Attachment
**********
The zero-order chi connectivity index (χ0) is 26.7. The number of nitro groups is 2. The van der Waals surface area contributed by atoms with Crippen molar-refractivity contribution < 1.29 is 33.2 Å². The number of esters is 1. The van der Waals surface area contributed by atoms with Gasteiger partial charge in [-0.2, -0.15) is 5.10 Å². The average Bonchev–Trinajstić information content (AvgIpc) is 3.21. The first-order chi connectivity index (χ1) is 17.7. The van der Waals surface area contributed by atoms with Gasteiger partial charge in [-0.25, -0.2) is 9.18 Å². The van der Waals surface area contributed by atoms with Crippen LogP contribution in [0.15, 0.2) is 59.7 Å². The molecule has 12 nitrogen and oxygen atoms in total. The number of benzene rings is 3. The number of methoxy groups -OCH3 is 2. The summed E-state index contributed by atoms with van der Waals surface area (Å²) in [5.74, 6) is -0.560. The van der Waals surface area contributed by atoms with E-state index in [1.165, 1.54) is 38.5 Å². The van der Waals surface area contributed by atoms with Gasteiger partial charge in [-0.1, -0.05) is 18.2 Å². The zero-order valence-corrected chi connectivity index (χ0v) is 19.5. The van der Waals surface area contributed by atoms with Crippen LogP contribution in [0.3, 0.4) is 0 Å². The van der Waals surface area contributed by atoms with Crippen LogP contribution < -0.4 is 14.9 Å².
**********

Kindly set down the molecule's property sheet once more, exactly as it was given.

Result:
The zero-order chi connectivity index (χ0) is 26.7. The number of nitro groups is 2. The van der Waals surface area contributed by atoms with Crippen molar-refractivity contribution < 1.29 is 33.2 Å². The number of esters is 1. The van der Waals surface area contributed by atoms with Gasteiger partial charge in [-0.2, -0.15) is 5.10 Å². The average Bonchev–Trinajstić information content (AvgIpc) is 3.21. The first-order chi connectivity index (χ1) is 17.7. The van der Waals surface area contributed by atoms with Gasteiger partial charge in [-0.25, -0.2) is 9.18 Å². The van der Waals surface area contributed by atoms with Crippen LogP contribution in [0.15, 0.2) is 59.7 Å². The molecule has 12 nitrogen and oxygen atoms in total. The number of benzene rings is 3. The number of methoxy groups -OCH3 is 2. The summed E-state index contributed by atoms with van der Waals surface area (Å²) in [5.74, 6) is -0.560. The van der Waals surface area contributed by atoms with E-state index in [1.165, 1.54) is 38.5 Å². The van der Waals surface area contributed by atoms with Gasteiger partial charge in [-0.1, -0.05) is 18.2 Å². The zero-order valence-corrected chi connectivity index (χ0v) is 19.5. The van der Waals surface area contributed by atoms with Crippen LogP contribution in [0.3, 0.4) is 0 Å². The van der Waals surface area contributed by atoms with Crippen LogP contribution < -0.4 is 14.9 Å².